That said, the container must not detract from the arrangement. The container also dictates whether the flowers will be held in the arrangement by the traditional split twigs, the flat, disk-shaped, spike-covered holder known as a kensan, or the thoroughly untraditional (but very convenient) floral foam. The kensan has a significant advantage over floral foam. Stems can be impaled on its spikes, removed, and re-impaled numerous times, allowing for fine adjustments in positioning. Once a depression or hole is made in floral foam, it’s there to stay. This limits your ability to move a branch of rosemary just the tiniest hair to the left, for example.
The most accessible styles of ikebana to Westerners are probably the modern, naturalistic moribana (“heaped-up flowers”) and the casual nageire (“thrown or tossed into”).
Moribana is much like lush Occidental flower arrangements. Containers range from a shallow bowl, compote, or widemouthed trough vase to those made of natural materials such as rock or driftwood. The plant material, held by a lead kensan, may be anything you choose. The fall arrangement in the image gallery is in the moribana style.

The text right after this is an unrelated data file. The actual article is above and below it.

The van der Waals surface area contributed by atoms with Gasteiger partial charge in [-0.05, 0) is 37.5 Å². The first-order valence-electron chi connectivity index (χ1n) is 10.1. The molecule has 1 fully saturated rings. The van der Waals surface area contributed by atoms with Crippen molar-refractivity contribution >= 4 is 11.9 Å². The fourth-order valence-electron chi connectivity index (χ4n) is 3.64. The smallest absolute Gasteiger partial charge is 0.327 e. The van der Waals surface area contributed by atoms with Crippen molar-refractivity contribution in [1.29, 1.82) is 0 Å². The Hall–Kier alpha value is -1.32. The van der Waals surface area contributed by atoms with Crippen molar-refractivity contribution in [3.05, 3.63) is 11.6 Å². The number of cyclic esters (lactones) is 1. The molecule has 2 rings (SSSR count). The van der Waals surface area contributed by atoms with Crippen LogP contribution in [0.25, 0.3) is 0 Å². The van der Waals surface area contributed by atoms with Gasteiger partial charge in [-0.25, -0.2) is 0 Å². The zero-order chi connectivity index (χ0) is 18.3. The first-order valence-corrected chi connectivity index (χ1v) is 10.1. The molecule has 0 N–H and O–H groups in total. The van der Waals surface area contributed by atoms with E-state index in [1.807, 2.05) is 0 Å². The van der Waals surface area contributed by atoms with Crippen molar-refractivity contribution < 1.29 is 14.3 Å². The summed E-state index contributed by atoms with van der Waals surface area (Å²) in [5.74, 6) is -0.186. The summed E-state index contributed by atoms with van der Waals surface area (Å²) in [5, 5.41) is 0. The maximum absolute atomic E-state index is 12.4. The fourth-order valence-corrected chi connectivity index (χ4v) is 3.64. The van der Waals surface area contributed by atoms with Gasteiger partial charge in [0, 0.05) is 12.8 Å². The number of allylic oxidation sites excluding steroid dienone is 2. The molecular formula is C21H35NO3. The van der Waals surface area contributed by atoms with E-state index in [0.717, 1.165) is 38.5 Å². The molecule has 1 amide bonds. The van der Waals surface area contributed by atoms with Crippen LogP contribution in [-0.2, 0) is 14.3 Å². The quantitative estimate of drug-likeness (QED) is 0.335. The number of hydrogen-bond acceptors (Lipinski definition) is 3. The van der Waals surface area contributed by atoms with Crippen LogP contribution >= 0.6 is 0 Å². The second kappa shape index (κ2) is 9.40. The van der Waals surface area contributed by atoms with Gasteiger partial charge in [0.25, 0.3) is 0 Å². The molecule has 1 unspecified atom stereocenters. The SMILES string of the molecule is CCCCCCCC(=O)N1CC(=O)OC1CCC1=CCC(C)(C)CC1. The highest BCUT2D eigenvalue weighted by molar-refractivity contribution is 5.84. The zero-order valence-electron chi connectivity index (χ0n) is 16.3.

The vase for an arrangement in the nageire style should be tall with a narrow opening. The three lines of this arrangement are spare and strive for a natural look. The winter arrangement in the image gallery is nageire.
The kensan sika style was developed in the fifteenth century from the rigid, formal rikka arrangements. The kensan is centered in a bowl, and the plant material rises from it out of the water as though from a single stem. The stem clears the rim of the bowl by several inches before branching outward. This style shows off the lush summer herbs in the image gallery to good effect.
Chabana (“tea flowers”) arrangements enhance the formal, ritualized Japanese tea ceremony. Although this style has few rules, the arrangement must be austere and simple, and bending or cutting the material is considered improper. Because tall containers are used, it is considered an offshoot of the nageire style. A spring chabana arrangement is shown at the top of this article.
Sheron Buchele has been growing herbs for more than thirty years and has created more than ninety herb-based products for Fox Ryde Gardens. She and her partner, Curtis Rowland, sell their wares at farmers’ markets and craft fairs in Northern Colorado, and online at www.foxryde.com
Ikebana International Headquarters
CPO Box 1262
Tokyo, 100-91 Japan
San Francisco Bay Chapter
of Ikebana International
Hall of Flowers Golden Gate Park
9th Ave. and Lincoln Way
San Francisco, CA 91422
580 N. 6th St.
San Jose, CA 95112